home contact
Hamlet's Soliloquy: To be, or not to be: that is the question (3.1)


To be, or not to be: that is the question:
Whether 'tis nobler in the mind to suffer
The slings and arrows of outrageous fortune,
Or to take arms against a sea of troubles,
And by opposing end them? To die: to sleep;
No more; and by a sleep to say we end
The heart-ache and the thousand natural shocks (70)
That flesh is heir to, 'tis a consummation
Devoutly to be wish'd. To die, to sleep;
To sleep: perchance to dream: ay, there's the rub;
For in that sleep of death what dreams may come
When we have shuffled off this mortal coil,
Must give us pause: there's the respect
That makes calamity of so long life;
For who would bear the whips and scorns of time,
The oppressor's wrong, the proud man's contumely,
The pangs of despis'd love, the law's delay, (80)
The insolence of office and the spurns

That patient merit of the unworthy takes,
When he himself might his quietus make
With a bare bodkin? who would fardels bear,
To grunt and sweat under a weary life,
But that the dread of something after death,
The undiscover'd country from whose bourn
No traveller returns, puzzles the will
And makes us rather bear those ills we have
Than fly to others that we know not of? (90)
Thus conscience does make cowards of us all;
And thus the native hue of resolution
Is sicklied o'er with the pale cast of thought
And enterprises of great pitch and moment
With this regard their currents turn awry,
And lose the name of action.-- Soft you now!
The fair Ophelia! Nymph, in thy orisons
Be all my sins remember'd.

Continue to Soliloquy Analysis


Even More...

 Hamlet's Silence
 An Excuse for Doing Nothing: Hamlet's Delay
 Foul Deeds Will Rise: Hamlet and Divine Justice
 Defending Claudius - The Charges Against the King
 Shakespeare's Fools: The Grave-Diggers in Hamlet

 Hamlet's Humor: The Wit of Shakespeare's Prince of Denmark
 All About Yorick
 Hamlet's Melancholy: The Transformation of the Prince
 Hamlet's Antic Disposition: Is Hamlet's Madness Real?

 The Significance of the Ghost in Armor
 The Significance of Ophelia's Flowers
 Ophelia and Laertes
 Mistrusted Love: Ophelia and Polonius

 Divine Providence in Hamlet
 What is Tragic Irony?
 Seneca's Tragedies and the Elizabethan Drama
 Shakespeare's Sources for Hamlet

 Characteristics of Elizabethan Tragedy
 Why Shakespeare is so Important
 Shakespeare's Language
 Shakespeare's Influence on Other Writers

 Daily Life in Shakespeare's London
 Life in Stratford (structures and guilds)
 Life in Stratford (trades, laws, furniture, hygiene)
 Stratford School Days: What Did Shakespeare Read?

 Games in Shakespeare's England [A-L]
 Games in Shakespeare's England [M-Z]
 An Elizabethan Christmas
 Clothing in Elizabethan England

 Queen Elizabeth: Shakespeare's Patron
 King James I of England: Shakespeare's Patron
 The Earl of Southampton: Shakespeare's Patron
 Going to a Play in Elizabethan London

 Ben Jonson and the Decline of the Drama
 Publishing in Elizabethan England
 Shakespeare's Audience
 Religion in Shakespeare's England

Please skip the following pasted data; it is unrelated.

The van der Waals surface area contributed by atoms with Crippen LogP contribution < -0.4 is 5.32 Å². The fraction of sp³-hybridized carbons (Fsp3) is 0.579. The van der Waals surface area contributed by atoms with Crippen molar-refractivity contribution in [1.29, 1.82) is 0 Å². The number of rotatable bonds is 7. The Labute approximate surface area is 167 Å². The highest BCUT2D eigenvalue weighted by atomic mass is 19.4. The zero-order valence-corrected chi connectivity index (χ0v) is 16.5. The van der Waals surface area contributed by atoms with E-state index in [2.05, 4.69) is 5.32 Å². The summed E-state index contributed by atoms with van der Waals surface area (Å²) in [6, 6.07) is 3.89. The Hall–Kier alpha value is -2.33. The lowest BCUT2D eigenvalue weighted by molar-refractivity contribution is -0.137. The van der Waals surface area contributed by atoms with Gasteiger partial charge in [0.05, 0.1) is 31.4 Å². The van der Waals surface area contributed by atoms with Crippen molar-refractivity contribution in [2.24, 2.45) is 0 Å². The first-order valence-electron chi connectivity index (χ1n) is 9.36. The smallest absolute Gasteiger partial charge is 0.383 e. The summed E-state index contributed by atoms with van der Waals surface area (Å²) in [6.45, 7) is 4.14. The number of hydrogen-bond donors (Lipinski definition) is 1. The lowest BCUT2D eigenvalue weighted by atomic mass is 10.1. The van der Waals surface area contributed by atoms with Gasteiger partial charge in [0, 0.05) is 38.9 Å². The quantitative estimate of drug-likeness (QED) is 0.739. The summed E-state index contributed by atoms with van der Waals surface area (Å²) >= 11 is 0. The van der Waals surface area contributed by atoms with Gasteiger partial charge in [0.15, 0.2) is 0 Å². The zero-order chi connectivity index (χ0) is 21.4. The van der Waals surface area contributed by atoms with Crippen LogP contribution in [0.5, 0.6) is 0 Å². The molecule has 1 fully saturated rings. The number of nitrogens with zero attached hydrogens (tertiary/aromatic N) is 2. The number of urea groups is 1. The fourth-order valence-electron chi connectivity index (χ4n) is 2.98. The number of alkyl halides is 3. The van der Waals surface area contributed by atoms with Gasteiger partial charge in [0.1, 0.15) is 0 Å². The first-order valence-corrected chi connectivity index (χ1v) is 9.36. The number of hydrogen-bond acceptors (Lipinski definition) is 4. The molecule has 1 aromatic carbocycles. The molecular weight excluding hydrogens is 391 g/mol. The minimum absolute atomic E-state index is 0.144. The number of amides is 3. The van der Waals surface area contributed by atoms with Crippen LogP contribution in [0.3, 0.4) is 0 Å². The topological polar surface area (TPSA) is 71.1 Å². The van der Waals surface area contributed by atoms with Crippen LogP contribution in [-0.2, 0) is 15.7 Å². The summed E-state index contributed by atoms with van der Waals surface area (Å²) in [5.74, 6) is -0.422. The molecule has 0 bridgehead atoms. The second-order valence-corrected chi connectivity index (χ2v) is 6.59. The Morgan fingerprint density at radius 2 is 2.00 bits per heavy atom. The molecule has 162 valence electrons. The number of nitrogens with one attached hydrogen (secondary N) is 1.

Alchemy and Astrology in Shakespeare's Day
 Entertainment in Elizabethan England
 London's First Public Playhouse
 Shakespeare Hits the Big Time

Points to Ponder

In his book Shakespearean Tragedy, A. C. Bradey notes that "The present position of the 'To be or not to be' soliloquy, and of the interview with Ophelia, appears to have been due to an after-thought of Shakespeare's; for in the First Quarto they precede, instead of following, the arrival of the players, and consequently the arrangement for the play-scene. This is a notable instance of the truth that 'inspiration' is by no means confined to a poet's first conceptions." Does the position of Hamlet's soliloquy make a difference? More on this subject...
More to Explore

 Hamlet: The Complete Play with Explanatory Notes
 Extensive Analysis of Act 2, Scene 2
 The Hamlet and Ophelia Subplot
 The Norway Subplot in Hamlet

 Hamlet Basics
 Hamlet: Plot Summary with Key Passages
 Analysis of the Characters in Hamlet
 Deception in Hamlet
 Problem Plays and Revenge Tragedy


Shakespeare and Montaigne ... In writing Hamlet, Shakespeare is said to have been influenced by the work of French essayist, Michael de Montaigne, translated by an acquaintance of Shakespeare named John Florio. Montagine's essays on moral philosophy might have shaped many passages in Hamlet, including Hamlet's most famous soliloquy. Could Montaigne be the reason the first and second quartos of the play are so different, especially regarding Hamlet's propensity to delay? Read more about Shakespeare, Montaigne and Hamlet.


 The Purpose of The Murder of Gonzago
 The Dumb-Show: Why Hamlet Reveals his Knowledge to Claudius
 Hamlet's Relationship with the Ghost
 Philological Examination Questions on Hamlet

 Quotations from Hamlet (with commentary)
 Hamlet Study Quiz (with detailed answers)
 Analysis of I am sick at heart (1.1)
 Hamlet: Q & A

 Soliloquy Analysis: O this too too... (1.2)
Soliloquy Analysis: O, what a rogue and peasant slave am I!... (2.2)
Soliloquy Analysis: To be, or not to be... (3.1)
Soliloquy Analysis: Tis now the very witching time of night... (3.2)
Soliloquy Analysis: Now might I do it pat... (3.3)
Soliloquy Analysis: How all occasions do inform against me... (4.4)

Ophelia's Burial and Christian Rituals
 The Baker's Daughter: Ophelia's Nursery Rhymes
 Hamlet as National Hero
 The Elder Hamlet: The Kingship of Hamlet's Father
 Claudius and the Condition of Denmark

 In Secret Conference: The Meeting Between Claudius and Laertes
 O Jephthah - Toying with Polonius
 The Death of Polonius and its Impact on Hamlet's Character
 Blank Verse and Diction in Shakespeare's Hamlet